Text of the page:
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2022 MAC Football Week 1 Game Recap: UCLA Bruins 45, Bowling Green Falcons 17

Show-stopping special teams play gave the Falcons an early 10-point lead, but the offense couldn’t maintain the momentum late.

NCAA Football: Bowling Green at UCLA Gary A. Vasquez-USA TODAY Sports

Last September, the Bowling Green Falcons stormed into Minneapolis and shocked the world. By means of a relentless defense, they overcame status as 31-point underdogs to shock Minnesota on the road in a program-altering win.

Bowling Green aimed for a sequel upset to commence its 2022 season. Surrounded by the scenic backdrop of the San Gabriel Mountains in the historic Rose Bowl, the Falcons opened their new year with a test against a UCLA team fresh off an 8-4 campaign. While Bowling Green showed initial signs of pulling off another non-conference upset, UCLA ultimately emerged triumphant in 45-17 fashion with 38 unanswered to close the game.

“The guys played extremely hard. Obviously on defense they played their hearts out,” Bowling Green head coach Scot Loeffler said. “They were in a tough situation considering we didn’t play complimentary football in terms of having a ton of three and outs on offense. We couldn’t run the ball or protect the passer. We need to get that fixed because we have enough guys at skill positions, and we need to get them the ball.”

A press box view of the Rose Bowl and the surrounding San Gabriel Mountains.
Steve Helwick

Roughly one minute into the contest, Bowling Green came out with its own fire in the 100+ degree Los Angeles heat.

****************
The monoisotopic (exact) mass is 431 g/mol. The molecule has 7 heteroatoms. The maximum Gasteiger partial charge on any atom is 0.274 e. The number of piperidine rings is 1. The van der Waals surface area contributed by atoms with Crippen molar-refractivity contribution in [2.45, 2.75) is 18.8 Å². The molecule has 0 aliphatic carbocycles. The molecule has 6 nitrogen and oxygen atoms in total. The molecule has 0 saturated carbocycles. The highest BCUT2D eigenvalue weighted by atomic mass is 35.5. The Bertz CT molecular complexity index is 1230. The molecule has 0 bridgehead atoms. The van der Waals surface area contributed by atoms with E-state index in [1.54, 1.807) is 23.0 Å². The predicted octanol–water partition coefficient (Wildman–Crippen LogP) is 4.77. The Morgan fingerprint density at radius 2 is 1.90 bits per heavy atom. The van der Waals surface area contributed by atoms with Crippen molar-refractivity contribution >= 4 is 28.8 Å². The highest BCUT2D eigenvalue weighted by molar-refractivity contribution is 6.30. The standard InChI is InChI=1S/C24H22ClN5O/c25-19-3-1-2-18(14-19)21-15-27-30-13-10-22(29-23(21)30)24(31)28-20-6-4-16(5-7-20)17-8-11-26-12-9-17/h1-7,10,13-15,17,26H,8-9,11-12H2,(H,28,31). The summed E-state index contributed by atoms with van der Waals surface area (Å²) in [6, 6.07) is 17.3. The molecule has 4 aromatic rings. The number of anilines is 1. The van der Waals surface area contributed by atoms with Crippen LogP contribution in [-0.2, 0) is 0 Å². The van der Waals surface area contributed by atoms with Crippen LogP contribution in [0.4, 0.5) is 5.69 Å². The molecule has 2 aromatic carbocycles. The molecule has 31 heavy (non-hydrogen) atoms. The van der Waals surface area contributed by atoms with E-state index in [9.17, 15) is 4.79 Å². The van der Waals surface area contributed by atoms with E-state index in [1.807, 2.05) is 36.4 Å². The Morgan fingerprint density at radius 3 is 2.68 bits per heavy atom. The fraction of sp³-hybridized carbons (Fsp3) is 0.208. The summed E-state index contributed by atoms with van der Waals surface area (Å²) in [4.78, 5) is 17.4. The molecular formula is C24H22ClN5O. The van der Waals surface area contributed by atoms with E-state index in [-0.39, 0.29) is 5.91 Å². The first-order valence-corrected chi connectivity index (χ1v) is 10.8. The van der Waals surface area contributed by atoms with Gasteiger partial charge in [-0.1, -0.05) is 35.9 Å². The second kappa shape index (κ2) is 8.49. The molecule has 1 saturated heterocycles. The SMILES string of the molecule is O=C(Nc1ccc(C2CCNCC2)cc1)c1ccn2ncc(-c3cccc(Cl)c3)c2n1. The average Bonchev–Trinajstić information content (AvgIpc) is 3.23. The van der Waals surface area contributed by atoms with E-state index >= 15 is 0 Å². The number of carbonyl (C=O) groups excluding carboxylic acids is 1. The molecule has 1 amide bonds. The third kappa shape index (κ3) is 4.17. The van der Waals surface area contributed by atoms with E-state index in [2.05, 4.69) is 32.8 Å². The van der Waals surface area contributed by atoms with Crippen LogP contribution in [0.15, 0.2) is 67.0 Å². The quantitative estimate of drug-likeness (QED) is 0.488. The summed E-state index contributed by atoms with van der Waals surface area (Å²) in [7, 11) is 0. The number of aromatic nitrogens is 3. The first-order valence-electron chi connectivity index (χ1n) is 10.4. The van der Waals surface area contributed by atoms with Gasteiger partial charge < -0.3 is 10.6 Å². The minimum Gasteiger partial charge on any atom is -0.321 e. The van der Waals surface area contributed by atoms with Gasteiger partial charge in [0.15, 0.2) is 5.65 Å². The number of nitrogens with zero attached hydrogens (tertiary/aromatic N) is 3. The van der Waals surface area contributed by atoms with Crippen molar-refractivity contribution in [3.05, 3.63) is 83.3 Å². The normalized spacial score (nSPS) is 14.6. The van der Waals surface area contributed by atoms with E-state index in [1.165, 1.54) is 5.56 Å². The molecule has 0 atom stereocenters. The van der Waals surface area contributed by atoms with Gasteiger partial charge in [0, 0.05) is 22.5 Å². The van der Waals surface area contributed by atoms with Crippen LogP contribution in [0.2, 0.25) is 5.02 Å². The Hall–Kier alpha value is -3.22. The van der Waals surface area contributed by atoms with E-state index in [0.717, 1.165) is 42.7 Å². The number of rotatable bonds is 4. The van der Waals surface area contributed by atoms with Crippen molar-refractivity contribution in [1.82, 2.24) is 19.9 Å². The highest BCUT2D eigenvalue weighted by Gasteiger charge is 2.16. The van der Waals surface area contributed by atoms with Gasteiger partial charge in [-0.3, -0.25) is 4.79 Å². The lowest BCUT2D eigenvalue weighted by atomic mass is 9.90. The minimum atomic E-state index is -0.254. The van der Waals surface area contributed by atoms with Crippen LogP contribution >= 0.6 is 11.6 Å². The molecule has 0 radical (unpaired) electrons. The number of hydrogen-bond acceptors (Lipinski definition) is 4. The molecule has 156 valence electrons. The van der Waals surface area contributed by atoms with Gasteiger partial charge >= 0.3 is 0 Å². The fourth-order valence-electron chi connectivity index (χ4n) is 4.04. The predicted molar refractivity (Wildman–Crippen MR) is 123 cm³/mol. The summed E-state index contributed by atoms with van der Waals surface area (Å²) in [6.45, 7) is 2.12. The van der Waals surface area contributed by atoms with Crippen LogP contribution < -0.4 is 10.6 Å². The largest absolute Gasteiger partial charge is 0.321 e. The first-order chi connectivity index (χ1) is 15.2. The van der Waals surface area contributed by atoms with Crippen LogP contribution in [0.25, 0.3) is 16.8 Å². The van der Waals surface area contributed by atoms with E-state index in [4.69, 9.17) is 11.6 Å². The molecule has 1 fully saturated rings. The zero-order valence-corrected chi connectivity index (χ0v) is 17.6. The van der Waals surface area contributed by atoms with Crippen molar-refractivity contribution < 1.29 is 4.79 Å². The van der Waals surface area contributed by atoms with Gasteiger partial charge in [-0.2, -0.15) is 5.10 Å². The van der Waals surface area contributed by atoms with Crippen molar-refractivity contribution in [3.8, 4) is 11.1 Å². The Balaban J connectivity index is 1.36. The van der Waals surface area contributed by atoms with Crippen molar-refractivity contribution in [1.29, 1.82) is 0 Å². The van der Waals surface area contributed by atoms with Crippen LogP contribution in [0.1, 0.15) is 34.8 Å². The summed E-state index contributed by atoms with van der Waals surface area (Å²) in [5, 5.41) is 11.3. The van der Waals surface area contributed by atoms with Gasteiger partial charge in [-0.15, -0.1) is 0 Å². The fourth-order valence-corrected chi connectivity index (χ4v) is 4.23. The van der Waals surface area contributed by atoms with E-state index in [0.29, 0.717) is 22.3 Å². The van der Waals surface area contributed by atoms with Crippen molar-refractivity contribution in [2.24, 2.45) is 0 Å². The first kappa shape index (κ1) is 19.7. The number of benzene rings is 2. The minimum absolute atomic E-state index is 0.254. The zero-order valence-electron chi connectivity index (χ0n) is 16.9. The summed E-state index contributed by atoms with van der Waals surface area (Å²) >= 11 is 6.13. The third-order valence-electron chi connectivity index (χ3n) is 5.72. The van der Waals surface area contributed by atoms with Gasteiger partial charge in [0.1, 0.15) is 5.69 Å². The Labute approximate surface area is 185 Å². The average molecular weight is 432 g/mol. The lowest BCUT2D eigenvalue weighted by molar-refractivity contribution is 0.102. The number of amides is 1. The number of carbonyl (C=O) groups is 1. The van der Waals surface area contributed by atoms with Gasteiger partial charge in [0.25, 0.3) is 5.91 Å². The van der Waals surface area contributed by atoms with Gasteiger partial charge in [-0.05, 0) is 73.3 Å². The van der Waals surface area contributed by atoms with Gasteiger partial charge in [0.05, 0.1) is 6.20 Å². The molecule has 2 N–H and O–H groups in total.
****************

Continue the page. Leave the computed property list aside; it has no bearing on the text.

After forcing an immediate three-and-out, the Falcons’ punt rush proved too much for UCLA to handle. PaSean Wimberly flew into the backfield with a full head of steam and trucked the punter before he could even release the ball. Ultimately ruled a blocked punt, Charles Rosser scooped up the loose pigskin on the 11-yard line and trotted into the end zone uncontested.

“I thought our special teams did some really good things,” Loeffler said. “We said that we wanted to block a punt and we ended up getting the opportunity. I thought that was an excellent play by our special teams.”

UCLA’s response was rather immediate. Fifth-year quarterback Dorian Thompson-Robinson accounted for the Bruins’ first score of the season by escaping pressure in the backfield, finding daylight on the right sideline, and finally, cutting all the way across the field to the left corner pylon on a 68-yard scamper. Through 160 seconds of clock time, 14 points were accumulated by the teams in their first-ever matchup.

“We have a lot of third, fourth, and fifth years guys that have been in this program, they know how to be college athletes, they know how to be football players, when stuff gets hard they are not going to tanks and everything,” Thompson-Robinson said on UCLA’s quick response. “I couldn’t be more proud of my team for that, just the maturity level out there on the field.”

Even after the early chaos quelled, Bowling Green’s defense and special teams made quite an imprint in the first quarter. Falcons’ middle linebacker DJ Taylor (who had a career-high eight tackles) picked off a pass in zone coverage and returned it 24 yards to stall a Bruin drive. After the offense failed to cash in, UCLA muffed the ensuing punt on the 11-yard line, providing Bowling Green a chip shot field goal for a 10-7 advantage.

The Falcons eventually built on its first quarter success in the second stanza when Matt McDonald evaded a quick blitz and lobbed the ball to reigning First Team All-MAC tight end Christian Sims, who ran in for a 22-yard touchdown. But the 17-7 double-digit advantage attained on that play was short-lived at the Rose Bowl.

UCLA roared back with 17 unanswered points in a span that covered six minutes and 10 seconds. Thompson-Robinson was an artist with his mobility all afternoon and escaped pass rush after pass rush, typically finding his targets on screen passes after dodging defenders. His first touchdown pass was a tunnel screen to Kazmeir Allen for a 20-yard score. Then, he found running back Keegan Jones in the flat who sprinted 52 yards down the left sideline to hand the Bruins their first lead at 24-17 — which served as the halftime score.